It’s 1999, a new century calls, but the shadows of a troubled past, both personal and political, loom large in Last Days of Lazarusa disturbing tale that examines the impact religion and politics have wrought on a country coming to terms with its past.
Stuck at work and unable to attend the funeral of his devout Orthodox Christian mother, Lazarus returns to his family home, a small soviet era apartment in Romania, to support his sister. But when he arrives, she is nowhere to be found.
While Lazarus searches the apartment, looking for clues to locate his sibling, troubling childhood memories stir within his mind, revealing disturbing home truths as the apartment descends into a literal hell around him.
Last Days of Lazarus suffers from what I like to call Fahrehiet syndrome (also known as Indigo fever in the US), or a horrible case of the Cages. It’s a game that tackles heavy themes that opens well, but stacks the landing by taking a trip to crazy town just after the halfway mark.
Not afraid to take its narrative to all kinds of unexpected places, Last Days of Lazarus can leave you as bewildered as its protagonist at times. Thankfully, all its disparate plot threads weave together in the end, and it’s worth playing through at least once to see its head-scratcher of an ending.
That’s if you don’t mind the presentation being rough around the edges. The visuals look like something that would have been top-tier in 2010 but now seems a little dated, while the voice acting is somewhat inconsistent, swinging from the sublime to the ridiculous as some scenes left me in fits of laughter when they really shouldn’ you don’t have.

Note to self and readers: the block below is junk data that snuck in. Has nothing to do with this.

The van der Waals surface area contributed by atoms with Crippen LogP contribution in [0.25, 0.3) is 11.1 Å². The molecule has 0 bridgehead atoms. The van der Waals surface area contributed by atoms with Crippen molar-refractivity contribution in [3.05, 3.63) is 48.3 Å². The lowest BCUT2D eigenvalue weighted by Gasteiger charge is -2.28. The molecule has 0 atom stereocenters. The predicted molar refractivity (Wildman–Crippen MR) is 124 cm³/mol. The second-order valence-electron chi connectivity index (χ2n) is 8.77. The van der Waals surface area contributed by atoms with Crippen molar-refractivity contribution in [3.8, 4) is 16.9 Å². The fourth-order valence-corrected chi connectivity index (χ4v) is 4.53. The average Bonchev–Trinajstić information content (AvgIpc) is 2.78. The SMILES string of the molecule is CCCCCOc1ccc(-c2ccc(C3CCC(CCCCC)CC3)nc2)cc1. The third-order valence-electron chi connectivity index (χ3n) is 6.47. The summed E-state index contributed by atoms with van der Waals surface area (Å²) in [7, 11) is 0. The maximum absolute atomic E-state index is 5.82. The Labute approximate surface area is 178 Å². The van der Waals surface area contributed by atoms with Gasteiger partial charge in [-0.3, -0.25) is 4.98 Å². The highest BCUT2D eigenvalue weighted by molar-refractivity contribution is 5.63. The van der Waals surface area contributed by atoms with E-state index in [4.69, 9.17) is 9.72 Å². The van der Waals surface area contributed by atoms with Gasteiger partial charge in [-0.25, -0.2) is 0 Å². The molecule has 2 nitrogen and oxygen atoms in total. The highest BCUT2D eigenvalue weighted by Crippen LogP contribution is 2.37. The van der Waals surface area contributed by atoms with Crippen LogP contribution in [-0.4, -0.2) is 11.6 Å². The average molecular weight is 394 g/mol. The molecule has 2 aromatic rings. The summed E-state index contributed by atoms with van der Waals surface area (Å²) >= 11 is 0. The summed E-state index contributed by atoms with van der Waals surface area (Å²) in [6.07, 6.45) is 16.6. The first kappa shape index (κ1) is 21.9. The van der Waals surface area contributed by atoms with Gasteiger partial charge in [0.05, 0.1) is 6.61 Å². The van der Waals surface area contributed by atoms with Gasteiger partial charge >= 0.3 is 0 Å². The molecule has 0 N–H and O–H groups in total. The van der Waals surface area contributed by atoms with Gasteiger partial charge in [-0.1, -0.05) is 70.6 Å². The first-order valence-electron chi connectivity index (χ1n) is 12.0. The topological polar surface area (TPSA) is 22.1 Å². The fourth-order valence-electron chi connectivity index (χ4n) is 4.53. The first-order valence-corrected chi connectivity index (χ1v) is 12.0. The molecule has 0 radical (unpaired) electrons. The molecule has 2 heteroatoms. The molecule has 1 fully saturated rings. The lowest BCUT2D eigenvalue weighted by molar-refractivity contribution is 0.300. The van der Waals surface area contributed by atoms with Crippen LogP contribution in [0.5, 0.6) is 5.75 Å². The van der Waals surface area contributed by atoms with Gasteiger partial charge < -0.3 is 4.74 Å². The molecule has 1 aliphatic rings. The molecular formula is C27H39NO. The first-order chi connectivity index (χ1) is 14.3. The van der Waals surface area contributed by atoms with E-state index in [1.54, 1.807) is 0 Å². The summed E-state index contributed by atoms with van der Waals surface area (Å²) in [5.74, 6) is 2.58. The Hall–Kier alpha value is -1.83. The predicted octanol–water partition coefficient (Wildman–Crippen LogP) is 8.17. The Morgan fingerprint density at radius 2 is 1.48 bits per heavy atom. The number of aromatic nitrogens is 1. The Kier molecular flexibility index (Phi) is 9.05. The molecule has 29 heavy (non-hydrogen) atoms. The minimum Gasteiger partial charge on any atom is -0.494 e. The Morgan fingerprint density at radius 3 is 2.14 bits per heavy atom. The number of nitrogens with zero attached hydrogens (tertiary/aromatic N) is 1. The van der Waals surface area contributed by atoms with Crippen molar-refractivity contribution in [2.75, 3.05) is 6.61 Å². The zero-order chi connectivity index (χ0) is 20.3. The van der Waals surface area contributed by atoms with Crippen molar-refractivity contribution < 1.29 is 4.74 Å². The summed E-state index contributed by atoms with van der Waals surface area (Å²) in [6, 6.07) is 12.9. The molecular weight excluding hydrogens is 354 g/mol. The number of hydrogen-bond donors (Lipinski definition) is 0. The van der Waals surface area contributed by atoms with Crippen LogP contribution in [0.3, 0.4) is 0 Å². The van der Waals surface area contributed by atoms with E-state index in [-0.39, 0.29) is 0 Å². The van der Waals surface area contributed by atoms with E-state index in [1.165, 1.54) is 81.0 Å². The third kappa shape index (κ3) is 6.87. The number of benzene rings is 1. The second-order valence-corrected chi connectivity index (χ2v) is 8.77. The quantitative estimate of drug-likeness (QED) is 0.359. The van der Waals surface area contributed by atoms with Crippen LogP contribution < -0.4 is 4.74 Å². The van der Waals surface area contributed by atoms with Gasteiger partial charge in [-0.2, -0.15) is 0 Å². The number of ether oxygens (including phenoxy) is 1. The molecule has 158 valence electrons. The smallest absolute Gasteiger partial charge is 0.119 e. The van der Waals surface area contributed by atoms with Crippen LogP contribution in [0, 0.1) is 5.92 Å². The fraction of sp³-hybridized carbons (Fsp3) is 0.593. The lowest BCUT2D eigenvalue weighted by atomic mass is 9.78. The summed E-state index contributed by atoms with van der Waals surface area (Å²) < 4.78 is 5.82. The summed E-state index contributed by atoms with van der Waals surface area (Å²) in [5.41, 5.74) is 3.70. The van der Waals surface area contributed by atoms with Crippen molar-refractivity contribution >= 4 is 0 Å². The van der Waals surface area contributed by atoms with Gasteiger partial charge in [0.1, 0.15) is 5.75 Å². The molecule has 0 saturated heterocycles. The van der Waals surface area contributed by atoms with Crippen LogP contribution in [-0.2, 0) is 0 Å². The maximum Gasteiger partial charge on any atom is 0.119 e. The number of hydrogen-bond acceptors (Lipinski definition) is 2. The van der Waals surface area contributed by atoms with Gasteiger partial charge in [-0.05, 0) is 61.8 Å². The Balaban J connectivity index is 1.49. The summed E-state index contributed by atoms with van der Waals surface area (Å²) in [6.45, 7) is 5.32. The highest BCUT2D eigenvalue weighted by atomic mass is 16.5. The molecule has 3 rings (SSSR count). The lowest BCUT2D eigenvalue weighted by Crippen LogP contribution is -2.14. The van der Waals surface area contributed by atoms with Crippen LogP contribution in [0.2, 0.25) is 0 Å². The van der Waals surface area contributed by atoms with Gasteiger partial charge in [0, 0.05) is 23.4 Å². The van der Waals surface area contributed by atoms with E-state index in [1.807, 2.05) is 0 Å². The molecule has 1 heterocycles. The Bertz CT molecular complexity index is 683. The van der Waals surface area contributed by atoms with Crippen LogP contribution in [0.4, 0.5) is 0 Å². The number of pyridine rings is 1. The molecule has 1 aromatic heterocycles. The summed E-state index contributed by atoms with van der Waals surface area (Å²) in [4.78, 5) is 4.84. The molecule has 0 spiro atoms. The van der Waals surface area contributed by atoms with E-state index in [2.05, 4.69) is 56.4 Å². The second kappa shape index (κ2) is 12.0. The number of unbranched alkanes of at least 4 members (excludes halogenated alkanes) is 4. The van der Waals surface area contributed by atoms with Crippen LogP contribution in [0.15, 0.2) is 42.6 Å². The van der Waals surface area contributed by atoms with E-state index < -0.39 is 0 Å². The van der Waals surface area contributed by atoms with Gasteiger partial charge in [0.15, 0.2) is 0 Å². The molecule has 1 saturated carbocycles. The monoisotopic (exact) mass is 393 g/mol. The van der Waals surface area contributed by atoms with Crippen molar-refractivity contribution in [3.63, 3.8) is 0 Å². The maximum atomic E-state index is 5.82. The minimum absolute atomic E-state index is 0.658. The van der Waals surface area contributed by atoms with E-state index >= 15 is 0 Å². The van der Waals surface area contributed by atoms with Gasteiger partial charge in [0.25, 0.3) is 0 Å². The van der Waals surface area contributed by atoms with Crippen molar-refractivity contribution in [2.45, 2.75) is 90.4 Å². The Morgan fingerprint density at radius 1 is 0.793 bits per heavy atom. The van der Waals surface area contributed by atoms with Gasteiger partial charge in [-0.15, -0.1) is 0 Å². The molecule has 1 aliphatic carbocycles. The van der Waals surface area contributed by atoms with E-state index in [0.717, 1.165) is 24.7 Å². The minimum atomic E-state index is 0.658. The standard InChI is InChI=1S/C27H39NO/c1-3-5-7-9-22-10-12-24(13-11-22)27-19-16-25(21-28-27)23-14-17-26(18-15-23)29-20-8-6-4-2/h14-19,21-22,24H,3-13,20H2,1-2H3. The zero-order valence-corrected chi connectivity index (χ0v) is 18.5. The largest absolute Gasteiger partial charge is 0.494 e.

Likewise, the characterization feels off at times. Lazarus seems unphased by some seriously-disturbing scenes and then flies into a rage over a Christmas present. While another member of the game’s small cast transforms from neutral good to cartoonishly evil, seemingly on a dime.
Split into eight increasingly weird chapters, Lazarus spends most of his time looking for clues to his sister’s whereabouts at the family apartment and searching the Romanian countryside for his estranged father, who abandoned his family to become a monk.
A disturbing first-person adventure game with horror elements, The Last Days of Lazarus has no fight. Instead, in each location, you will find plenty of puzzles to solve. Although some of these can be a little obtuse at times, none are that difficult, and many are as simple as finding a key for a locked gate. However, finding that key can be tricky as it’s often hidden under other items or just hard to spot. Likewise, the parts of the environment you can interact with aren’t always easy to target.
Although most of the puzzles are item-based and there is an inventory, you don’t have to worry about combining items or putting them in the right place, just finding them. There are also collectibles to gather, and most of them require you to complete item-based puzzles before you can grab them. These asides are fun and add to the story, but it can be annoying when you’ve spent 20 minutes finding a solution to a problem to find that it doesn’t progress the game at all.
If you manage not to spend an hour looking for that one key that turns up under the walkie-talkie by the dead soldier next to the Hind, you will probably be able to Breeze through the Last Days of Lazarus in a few hours. However, with only one ending, there’s not much replay value unless you’re the kind of person that needs to find every document and collectible.
On paper, The Last Days of Lazarus is a tough sell; it’s short and simplistic, with some strange story choices. But my gut says you should play this game. Yes, it’s rough around the edges and weird. But it’s also honest, endearing, and the kind of mid-tier game with a singular creative vision that gaming desperately needs more of.
TechRaptor reviewed The Last Days of Lazarus on PlayStation 5 using a copy provided by the publisher. The game is also available on PC, PlayStation 4, Xbox One, and Xbox Series X|S.